They arrive as soon as the sun comes out. The never-ending multitudes,
migrating beachward from every state, with lounge chairs, diaper bags, and SPF
45 in tow. They seek suntans, the smell of salt, the sight of elusive pandas
and beluga whales at our amusement parks.
Likely, you and your family are among them.
There’s many reasons San Diego is deemed America’s Finest City,
and the secret has been out for decades. Indeed, tourists keep the city fine.
But on certain summer weekends, San Diego’s attractions become so inundated,
all you’ll really see at Sea World is the back of some stranger’s head. The
freeways become clogged, the beaches a patchwork of towels. Vacations become
more of a hassle than a holiday.
Clang Went the Trolley
The best way to beat the crowds is the utilize public transportation. Public
transportation in San Diego?
Sure, we don’t have a subway, but the citywide transit offerings are much
broader than people realize. The benefits are huge-instead of behind-the-wheel
migraines, wear on your car, and daunting gas prices, you get to curl up with a
book or a newspaper, or chat with your company.
Visitors can purchase one to four-day transit passes, the latter only
fifteen dollars. If you’re a local, you can purchase a monthly transit pass for
the price of one tank of gas; however, the amount of stress saved is truly
invaluable. All passes include countless bus routes all over the city, as well
as unlimited trolley trips. Visit the Metropolitan Transit System’s website at www.sdcommute.com
for more information.
The Master Cards
The worst part of visiting San
Diego attractions on busy summer days is waiting in
line. Luckily, you and your family can avoid the crunch by prepaying admission.
Although there are many all-inclusive city passes to choose from, the best by
far is the Go San Diego Card, available at www.gosandiegocard.com.
The full list of admissions covered by the card would take forever to
transcribe, but among them are Legoland, Knott’s Soak City, both the San Diego
Zoo and Wild Animal Park, all Balboa Park museums, the Birch Aquarium at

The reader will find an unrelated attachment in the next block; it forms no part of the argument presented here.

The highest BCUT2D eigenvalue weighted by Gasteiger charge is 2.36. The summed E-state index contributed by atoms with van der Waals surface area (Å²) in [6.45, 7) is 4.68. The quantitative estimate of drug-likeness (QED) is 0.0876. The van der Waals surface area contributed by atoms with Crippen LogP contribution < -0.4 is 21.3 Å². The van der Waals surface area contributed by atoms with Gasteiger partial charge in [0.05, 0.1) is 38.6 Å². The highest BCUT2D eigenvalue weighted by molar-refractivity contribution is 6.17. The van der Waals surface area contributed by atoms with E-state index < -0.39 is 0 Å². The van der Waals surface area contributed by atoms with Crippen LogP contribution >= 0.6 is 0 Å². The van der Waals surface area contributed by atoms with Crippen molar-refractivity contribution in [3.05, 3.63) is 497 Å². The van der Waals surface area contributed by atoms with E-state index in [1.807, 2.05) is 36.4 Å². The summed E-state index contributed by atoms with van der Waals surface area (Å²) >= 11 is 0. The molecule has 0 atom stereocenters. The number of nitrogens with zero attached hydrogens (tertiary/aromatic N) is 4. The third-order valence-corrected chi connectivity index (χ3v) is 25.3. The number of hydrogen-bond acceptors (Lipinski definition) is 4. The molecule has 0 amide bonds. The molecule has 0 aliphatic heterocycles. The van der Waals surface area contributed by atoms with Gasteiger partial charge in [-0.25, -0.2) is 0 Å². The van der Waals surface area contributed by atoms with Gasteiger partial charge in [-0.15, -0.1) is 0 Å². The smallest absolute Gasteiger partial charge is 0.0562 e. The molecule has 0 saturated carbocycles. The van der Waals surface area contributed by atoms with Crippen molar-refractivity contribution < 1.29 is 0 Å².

Scripps, a Temecula Wine Tasting Tour, and a Belmont Amusement Park Unlimited
Ride Wristband. Depending on the length of your vacation, rates range from $39
The Early Bird Pays No Cover
This one sounds like a no-brainer, but it’s surprising how few people follow
through. As more and more Manhattan-esque nightclubs disperse velvet ropes
downtown, the cover charges are only growing. Just stepping through the doors
of one of the Gaslamp
Quarter’s super-clubs like Belo or Stingaree
will set you back $25 to $30, and that’s not even including a single $12 drink.
Besides knowing somebody, the only way to waive these exorbitant covers it to
arrive early. Most clubs start charging at nine. Sure, it’s a little awkward,
meandering through an empty dance floor. But once the crowd filters in, who’s
to know you didn’t make a late, expensive entrance as well?
Arriving early also goes for daytime attractions. The most difficult part is
rousing the kids at ungodly hours, but lines at the San Diego Wild
and Sea World, for example, can be so atrocious the resultant whining is well
When people vacation in San Diego,
the make the same rounds every time. The zoo. Legoland. Sea World. Mission Beach. But the city is also home to a
whole host of attractions that haven’t yet been tainted by teeming tourists.
Naturally, locals don’t spend every weekend at the Wild Animal
Park. Where else is there
For starters, there are several beaches you can visit to avoid the worst of
the crowds without sacrificing beauty. Black’s Beach in La
Jolla is a fine example, offering jaw-dropping vistas, if you can
stand the lengthy downhill trek to reach it. Immediately north of Windansea, a
series of tide pools and broad rocks create a perfect place to sunbathe. Dog Beach in
Ocean Beach is an animal-lover’s paradise.
Other things to do: walk through a less-known neighborhood like artsy North
Park, beautiful Bird Rock, or fun-and-funky Ocean Beach.
Visit a flavorful locals bar like the Princess
Pub in Little Italy, the Whistle Stop in South Park,
or Wine Steals in Hillcrest.
There’s more to San Diego
than a zoo, a beach, and a ballpark, and a simple step off the well-traveled
path will result in a treasure trove of hidden jewels.